• Alaska Justice Forum ; Vol. 2, No. 2 (February 1978)

      Barry, Douglas; Havelock, John E.; Ring, John E. (Criminal Justice Center, University of Alaska Anchorage, 1978-02)
      The February 1978 issue of the Alaska Justice Forum presents articles on police officers who file civil suits for personal injury or defamation; the pros and cons of legal specialization; and the second of six articles on the law on confessions, focusing on the questions of what constitutes "custody" and what constitutes an "interrogation." Also included are a digest of proposed legislation introduced in the Alaska State Legislature, an announcement of an upcoming conference on probation and parole, and a justice training calendar.
    • Legal Education for a Frontier Society: A Survey of Alaskan Needs and Opportunities in Education, Research and the Delivery of Legal Services

      Havelock, John E. (University of Alaska, 1975)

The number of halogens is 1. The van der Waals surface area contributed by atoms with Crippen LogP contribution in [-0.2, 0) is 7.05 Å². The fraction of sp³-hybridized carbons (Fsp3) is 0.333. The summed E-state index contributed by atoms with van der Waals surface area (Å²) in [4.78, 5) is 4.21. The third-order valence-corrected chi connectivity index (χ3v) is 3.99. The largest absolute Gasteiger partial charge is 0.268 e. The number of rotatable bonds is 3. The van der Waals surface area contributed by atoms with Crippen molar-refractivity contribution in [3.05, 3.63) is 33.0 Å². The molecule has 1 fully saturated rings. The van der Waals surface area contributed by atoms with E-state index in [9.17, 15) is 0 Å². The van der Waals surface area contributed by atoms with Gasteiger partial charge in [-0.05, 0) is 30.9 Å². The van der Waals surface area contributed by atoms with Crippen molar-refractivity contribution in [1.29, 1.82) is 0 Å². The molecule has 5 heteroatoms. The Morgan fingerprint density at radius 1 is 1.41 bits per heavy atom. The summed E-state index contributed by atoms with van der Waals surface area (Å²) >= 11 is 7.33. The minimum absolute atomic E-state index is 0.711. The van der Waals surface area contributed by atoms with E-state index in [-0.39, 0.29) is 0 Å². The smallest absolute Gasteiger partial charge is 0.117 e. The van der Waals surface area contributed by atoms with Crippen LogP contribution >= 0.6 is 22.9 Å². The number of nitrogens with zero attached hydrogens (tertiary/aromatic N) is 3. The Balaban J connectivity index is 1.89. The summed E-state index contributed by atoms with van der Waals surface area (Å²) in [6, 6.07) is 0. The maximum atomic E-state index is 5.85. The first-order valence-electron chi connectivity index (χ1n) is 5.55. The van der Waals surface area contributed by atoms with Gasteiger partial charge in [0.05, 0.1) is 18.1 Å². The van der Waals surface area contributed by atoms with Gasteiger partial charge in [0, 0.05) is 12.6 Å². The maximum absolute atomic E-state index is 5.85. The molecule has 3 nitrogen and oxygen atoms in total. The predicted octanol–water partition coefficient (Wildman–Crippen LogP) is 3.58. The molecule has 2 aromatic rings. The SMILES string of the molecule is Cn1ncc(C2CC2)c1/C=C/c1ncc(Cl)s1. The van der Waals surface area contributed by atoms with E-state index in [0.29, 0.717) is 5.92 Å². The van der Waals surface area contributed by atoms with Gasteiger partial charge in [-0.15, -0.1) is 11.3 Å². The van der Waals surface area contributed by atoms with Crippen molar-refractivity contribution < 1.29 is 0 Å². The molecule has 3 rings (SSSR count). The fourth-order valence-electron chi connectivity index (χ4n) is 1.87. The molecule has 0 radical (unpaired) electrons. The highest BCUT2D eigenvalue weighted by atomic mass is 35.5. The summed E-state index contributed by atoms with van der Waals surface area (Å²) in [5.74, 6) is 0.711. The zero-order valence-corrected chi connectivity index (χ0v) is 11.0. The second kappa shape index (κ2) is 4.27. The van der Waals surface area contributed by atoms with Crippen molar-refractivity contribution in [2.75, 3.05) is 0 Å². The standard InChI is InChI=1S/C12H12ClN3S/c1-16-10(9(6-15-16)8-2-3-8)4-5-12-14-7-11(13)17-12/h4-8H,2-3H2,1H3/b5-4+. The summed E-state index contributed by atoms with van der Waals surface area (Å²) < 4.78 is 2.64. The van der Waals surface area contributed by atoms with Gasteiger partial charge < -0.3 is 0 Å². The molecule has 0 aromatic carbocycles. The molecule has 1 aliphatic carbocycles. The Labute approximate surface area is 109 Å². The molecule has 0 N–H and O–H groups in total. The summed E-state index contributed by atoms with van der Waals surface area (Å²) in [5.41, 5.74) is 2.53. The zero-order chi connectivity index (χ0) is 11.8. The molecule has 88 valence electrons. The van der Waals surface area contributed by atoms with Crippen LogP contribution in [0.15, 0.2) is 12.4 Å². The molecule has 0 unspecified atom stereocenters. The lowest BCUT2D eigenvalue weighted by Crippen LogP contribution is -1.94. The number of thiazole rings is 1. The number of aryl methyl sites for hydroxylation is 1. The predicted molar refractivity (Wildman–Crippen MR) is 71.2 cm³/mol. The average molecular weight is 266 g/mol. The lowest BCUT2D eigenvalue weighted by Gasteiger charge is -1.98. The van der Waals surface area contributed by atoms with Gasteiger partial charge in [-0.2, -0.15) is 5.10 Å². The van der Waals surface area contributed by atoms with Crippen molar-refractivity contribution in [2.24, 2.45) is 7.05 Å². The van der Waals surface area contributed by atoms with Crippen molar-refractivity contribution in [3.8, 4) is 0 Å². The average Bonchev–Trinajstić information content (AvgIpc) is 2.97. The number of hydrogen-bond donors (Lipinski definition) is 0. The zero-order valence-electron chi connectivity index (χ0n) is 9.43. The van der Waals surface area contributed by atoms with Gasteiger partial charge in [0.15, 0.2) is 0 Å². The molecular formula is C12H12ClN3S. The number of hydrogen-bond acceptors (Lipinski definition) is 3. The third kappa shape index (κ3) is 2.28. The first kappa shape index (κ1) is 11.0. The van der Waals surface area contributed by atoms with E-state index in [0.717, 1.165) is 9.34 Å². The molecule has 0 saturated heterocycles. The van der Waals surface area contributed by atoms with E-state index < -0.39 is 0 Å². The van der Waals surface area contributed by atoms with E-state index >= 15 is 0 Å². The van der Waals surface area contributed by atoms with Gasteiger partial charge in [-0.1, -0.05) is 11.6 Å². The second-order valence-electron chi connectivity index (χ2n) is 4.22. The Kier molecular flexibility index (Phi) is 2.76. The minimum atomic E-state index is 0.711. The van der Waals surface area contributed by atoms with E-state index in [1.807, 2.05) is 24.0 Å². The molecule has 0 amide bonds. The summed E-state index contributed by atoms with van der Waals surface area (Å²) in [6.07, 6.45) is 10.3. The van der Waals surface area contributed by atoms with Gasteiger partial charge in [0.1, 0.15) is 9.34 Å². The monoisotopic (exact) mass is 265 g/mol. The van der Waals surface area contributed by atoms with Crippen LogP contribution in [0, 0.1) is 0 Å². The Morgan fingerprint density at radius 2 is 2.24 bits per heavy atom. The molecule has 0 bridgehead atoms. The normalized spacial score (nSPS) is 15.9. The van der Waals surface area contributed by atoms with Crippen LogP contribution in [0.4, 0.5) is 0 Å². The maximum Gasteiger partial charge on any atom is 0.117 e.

Alaska is the only state of the United States that does not have a law school. This 1975 study, commissioned by the Alaska Legislative Council and the University of Alaska, is the first comprehensive investigation of the demand for legal and law-related services in Alaska and how that demand can best be met, including an examination of the feasibility of establishing a law school in the state. The study describes contemporary methods of delivering legal services in the state, with particular focus on the needs of rural and middle income Alaskans, and evaluates their cost and efficiency. It evaluates the present supply of lawyers and law-trained people in Alaska with reference to national trends in legal education, the migration to and admission of attorneys in Alaska, and the unique circumstances of Alaska law practice. It analyzes the need and demand for legal education in the state, and incorporates principal results of surveys of the general public and of Anchorage-area attorneys. The study concludes that there is no need to increase the supply of lawyers in Alaska by establishment of a law school and that many objectives which might be reached by a law school can also be reached by building on existing arrangements and models and development of other options for legal practice in Alaska such as paralegal training, particularly in rural areas of the state.